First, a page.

The star in question is located in the constellation of Perseus and is about 750 light-years from Earth. It is in the process of forming and still has a large cloud of gas and dust surrounding it. Using infared instruments on the Herschel Space Observatory, the astronomers detected traces of water in the gas cloud, moving on and around the cloud. They believe that the water forms on the star, but become mixed with outward-spewing jets of gas. When the water vapor leaves the star, it condenses into droplets, still travelling at a high rate of speed. The astronomers estimate that the amount of water leaving the star is one hundred million times the volume of water flowing through the Amazon River every second and that it travels at a rate of 200,000 killometers (124,000 miles) per hour.
They speculate that this might be a phase all stars go through during their formation and that these cosmic sprinklers may be instrumental in "seeding" the cosmos with water.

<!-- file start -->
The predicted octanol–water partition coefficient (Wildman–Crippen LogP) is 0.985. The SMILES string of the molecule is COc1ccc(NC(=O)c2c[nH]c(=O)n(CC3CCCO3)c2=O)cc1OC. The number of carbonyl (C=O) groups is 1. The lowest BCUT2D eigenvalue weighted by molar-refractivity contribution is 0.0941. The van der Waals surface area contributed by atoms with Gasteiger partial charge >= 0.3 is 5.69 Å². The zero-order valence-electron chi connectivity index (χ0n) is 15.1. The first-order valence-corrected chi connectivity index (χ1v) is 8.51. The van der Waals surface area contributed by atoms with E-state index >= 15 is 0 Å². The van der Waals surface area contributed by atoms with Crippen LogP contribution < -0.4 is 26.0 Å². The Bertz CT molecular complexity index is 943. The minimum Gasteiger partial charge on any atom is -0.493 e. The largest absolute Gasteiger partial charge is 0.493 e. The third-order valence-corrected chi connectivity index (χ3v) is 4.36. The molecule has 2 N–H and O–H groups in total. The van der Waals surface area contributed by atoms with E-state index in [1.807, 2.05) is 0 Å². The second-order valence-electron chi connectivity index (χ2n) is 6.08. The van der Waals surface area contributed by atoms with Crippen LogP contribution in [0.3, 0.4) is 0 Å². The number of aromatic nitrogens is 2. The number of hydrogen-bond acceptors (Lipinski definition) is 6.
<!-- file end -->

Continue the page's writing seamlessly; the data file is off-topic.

Game and Story Use
- In a space-based campaign such a "sprinkler" star might be an interesting Weird Space Phenomena to encounter
- The astronomers are assuming this is a natrual phenomenon. What if it were artificial?
- Maybe Cosmic aliens like to let their kids run through these sprinkler stars on hot summer days.
- The players' spacecraft gets to close to one of these stars and gets hit by the spray.
- If their spaceship hull is tough enough to handle micrometeors, it can probably handle water droplets travelling 80x faster than a bullet; but the water condensing and freezing on the hull might have some unexpected complications.